Emergency Banking Act of 1933

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Emergency Banking Act of 1933

Legislation in the United States that was used to respond to the banking crisis of the Great Depression quickly until more long-lasting legislation could be passed. It established regulations for the orderly liquidation of banks that could not be saved and the reorganization of those that could. It also gave the President power to declare a national banking emergency, which would give the President complete control over the nation's finances and render it illegal for banks to operate without presidential approval. It was largely replaced later in 1933 by the Glass-Steagal Act.
References in periodicals archive ?
13) On March 9, 1933, both houses approved and drafted the Emergency Banking Act which among other powers over the banking industry, confirmed the President's ability to declare a bank holiday and provided that banks wishing to reopen apply for a license certifying their soundness.
18) Therefore, in comparison to the Emergency Banking Act, which enabled the American president to freeze the commercial banking sector completely, (19) the Bank Charters Continuation Act illustrates the Canadian preference for continuance of the status quo despite "the severity of the depression and of the special problem which surrounded the revision.
Cohen's account provides a few new details about the Emergency Banking Act, the Economy Act, labor law reforms, the Agricultural Adjustment Administration, and relief programs (FERA, CWA, and PWA), but it fails to flesh out institutional roots, implementation, and limitations of these policies.
The Emergency Banking Act of 1933, passed by Congress on March 9-combined with the Federal Reserve's commitment to supply unlimited amounts of currency to reopened banks--created de facto 100 percent deposit insurance.
Together, the Emergency Banking Act and the de facto 100 percent deposit insurance created a safety net for banks and produced a regime shift with instantaneous results, similar to Sargent's (1986) description of "The Ends of Four Big Inflations.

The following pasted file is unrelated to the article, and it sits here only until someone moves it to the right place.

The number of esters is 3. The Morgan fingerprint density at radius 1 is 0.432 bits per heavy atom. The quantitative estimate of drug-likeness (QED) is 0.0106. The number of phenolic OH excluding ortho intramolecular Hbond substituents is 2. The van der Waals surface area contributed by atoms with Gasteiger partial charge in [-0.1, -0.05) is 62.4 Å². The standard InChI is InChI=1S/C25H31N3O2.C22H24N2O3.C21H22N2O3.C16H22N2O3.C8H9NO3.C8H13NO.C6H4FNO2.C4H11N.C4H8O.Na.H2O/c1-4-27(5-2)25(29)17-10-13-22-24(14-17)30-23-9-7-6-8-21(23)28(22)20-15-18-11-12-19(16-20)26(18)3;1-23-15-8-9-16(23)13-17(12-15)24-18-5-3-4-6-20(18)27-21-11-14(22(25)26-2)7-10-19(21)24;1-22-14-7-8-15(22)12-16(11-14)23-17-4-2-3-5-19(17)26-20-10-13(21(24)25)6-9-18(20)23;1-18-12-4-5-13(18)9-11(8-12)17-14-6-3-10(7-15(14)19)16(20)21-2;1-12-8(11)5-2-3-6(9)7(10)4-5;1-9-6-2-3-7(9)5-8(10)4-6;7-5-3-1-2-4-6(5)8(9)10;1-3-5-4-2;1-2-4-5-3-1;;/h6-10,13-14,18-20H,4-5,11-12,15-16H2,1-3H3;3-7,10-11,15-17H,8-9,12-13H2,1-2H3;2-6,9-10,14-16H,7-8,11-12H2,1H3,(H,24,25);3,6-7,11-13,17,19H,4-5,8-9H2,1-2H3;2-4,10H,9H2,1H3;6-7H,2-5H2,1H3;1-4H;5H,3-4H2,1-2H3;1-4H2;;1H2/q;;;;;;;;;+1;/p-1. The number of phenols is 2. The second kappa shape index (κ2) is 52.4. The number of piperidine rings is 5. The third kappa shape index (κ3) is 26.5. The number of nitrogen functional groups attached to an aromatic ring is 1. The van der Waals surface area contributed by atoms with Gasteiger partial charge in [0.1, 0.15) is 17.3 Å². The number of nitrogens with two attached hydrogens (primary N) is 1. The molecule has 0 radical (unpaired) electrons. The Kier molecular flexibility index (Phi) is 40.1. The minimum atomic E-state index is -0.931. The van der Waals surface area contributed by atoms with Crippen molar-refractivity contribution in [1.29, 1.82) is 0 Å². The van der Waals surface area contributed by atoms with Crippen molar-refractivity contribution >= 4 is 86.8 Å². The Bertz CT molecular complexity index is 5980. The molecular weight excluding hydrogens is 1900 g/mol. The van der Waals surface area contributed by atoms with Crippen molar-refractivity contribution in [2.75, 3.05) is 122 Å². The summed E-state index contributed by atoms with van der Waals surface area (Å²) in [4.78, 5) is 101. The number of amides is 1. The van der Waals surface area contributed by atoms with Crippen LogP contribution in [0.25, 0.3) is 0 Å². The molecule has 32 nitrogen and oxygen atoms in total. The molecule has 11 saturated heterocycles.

After declaring a four-day bank holiday the day after his inauguration in early March 1933, Roosevelt (and a compliant Congress) followed with the first of a long series of federal outrages: the Emergency Banking Act.
Following the Emergency Banking Act, Roosevelt moved to bring agriculture under the federal umbrella, creating a new system of farm subsidies and production controls under the aegis of the Agricultural Adjustment Administration (AAA).
The Emergency Banking Act provided for inspections of federal banks.
The Emergency Banking Act of March 9, 1933, boosted confidence in the banking system.
As the author makes clear, holdovers from Hoover's Treasury Department played signature roles in shaping the financial actions taken by FDR during that critical first week, including crafting the Emergency Banking Act, putting the Bank Holiday in place, and the drafting of the first Fireside Chat.
When Congress convened on March 9, Roosevelt had his ducks in a row to wrangle passage of the Emergency Banking Act.
the Emergency Banking Act had also passed the Senate, and later that night it was signed into law by President Roosevelt.
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